Obviously, these Guidelines need to be disseminated. If you do not yet have a special agency for attracting foreign investment, you might consider doing so now and give it a catchy name that will send the right signals to all stakeholders, like ‘National Contact Point for Responsible Investment’. This Contact Point can draw a communication plan, visit trade fairs and help organizing incoming trade missions where potential investors learn of both the opportunities and obligations when investing in your country.
But no matter how clearly you and your government communicate about laws, regulations, individual permit procedures and subsidy schemes, a conflict between your government and a foreign investor might still emerge one day. You know investors are not happy to resort to investor-state arbitration – it is expensive and the odds are not with the investors – and neither are you. Investor-state conflicts are bad publicity of course. Similar to legal disputes between private parties, you think that a state and a foreign investor should be able to try amicable venues first, such as mediation.
Of course, when offering mediation, you do want to keep some level of control, but also provide assurance to the investor that the entity providing its good offices knows about doing business and the various risks involved. Well, why not put that same Contact Point in charge here? All it needs is some procedural guidance on how to handle specific instances in which a foreign investor alleges discriminatory government measures have run counter to his legitimate expectations. The objective should not be to render verdicts about right or wrong, but to produce future-oriented recommendations that enable the investor to continue his/her business, so creating jobs and government revenue while observing applicable norms and standards that protect public goods.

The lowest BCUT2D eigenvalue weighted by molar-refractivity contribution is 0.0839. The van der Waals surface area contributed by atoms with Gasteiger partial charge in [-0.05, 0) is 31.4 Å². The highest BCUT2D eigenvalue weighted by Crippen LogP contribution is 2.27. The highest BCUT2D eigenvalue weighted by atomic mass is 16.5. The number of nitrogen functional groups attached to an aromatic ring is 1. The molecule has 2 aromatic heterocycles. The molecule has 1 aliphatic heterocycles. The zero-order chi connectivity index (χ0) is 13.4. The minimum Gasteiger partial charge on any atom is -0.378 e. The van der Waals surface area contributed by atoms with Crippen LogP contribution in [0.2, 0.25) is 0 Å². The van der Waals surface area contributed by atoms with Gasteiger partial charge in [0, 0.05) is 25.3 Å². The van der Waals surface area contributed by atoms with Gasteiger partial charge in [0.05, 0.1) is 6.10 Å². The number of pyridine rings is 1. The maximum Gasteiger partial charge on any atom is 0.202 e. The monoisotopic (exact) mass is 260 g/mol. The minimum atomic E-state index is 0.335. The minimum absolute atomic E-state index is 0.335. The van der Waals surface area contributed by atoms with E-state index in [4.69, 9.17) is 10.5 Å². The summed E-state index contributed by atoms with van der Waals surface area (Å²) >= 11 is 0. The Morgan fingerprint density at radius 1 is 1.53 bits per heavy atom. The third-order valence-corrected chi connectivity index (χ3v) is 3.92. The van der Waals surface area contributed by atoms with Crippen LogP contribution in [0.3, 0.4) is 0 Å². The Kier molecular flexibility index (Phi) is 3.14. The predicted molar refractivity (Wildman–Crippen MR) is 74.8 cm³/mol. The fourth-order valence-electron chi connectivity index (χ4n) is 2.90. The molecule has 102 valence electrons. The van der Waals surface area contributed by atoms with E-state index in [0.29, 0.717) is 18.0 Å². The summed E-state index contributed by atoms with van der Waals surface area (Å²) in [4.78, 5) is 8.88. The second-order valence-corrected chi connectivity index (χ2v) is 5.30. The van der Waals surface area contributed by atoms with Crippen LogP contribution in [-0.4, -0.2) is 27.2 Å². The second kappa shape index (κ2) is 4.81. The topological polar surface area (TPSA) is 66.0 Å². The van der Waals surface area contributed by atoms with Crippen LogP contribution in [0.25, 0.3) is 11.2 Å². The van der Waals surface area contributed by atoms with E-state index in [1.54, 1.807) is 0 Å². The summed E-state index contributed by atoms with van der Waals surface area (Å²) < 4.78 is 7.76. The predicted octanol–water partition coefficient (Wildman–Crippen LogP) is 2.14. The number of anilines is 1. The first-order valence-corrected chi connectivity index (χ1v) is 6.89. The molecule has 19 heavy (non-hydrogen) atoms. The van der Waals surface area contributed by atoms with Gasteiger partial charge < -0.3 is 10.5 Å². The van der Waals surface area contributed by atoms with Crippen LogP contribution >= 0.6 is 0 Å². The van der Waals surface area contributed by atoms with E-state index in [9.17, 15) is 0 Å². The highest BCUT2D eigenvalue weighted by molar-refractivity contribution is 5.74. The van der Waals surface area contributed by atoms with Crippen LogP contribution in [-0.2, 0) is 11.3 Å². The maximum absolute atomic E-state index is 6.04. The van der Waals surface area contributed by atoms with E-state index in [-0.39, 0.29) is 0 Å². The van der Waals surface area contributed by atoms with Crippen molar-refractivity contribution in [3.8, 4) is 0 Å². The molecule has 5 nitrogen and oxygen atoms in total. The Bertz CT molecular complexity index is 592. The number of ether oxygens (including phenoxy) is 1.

In short, you could come up with the idea of drafting Guidelines for Responsible Investment that would be disseminated by a National Contact Point that would also deal with complaints by offering its good offices to aggrieved investors. It would be helpful of course if all your EU colleagues would apply a similar model, for purposes of a level playing field and exchanging experiences with handling investor complaints. Only then you realize that this plan sounds all too familiar. You call your investment policy expert to verify your thoughts. (S)He will indeed confirm that your plan strikingly resembles the 1976 OECD Guidelines for Multinational Enterprises, the related National Contact Points and their tasks, responsibilities and procedural guidance, most recently updated in 2011.
Only that it has been used in the past two decades by civil society to hold companies to account. But indeed, with some creativity the OECD Guidelines and NCPs could also be applied as an ISDS prevention mechanism. After all, the Guidelines are part of the OECD Declaration on International Investment and they include an encouragement of the use of arbitration as an appropriate means of dispute resolution between enterprises and host governments. How come nobody else ever thought of this? Would it not be worth exploring?
Tabe van Hoolwerff is a legal counsel with Shell. This blog was written and published on a personal title and not on behalf of Shell. The views reflected are Tabe’s own and do not necessarily reflect those of Shell.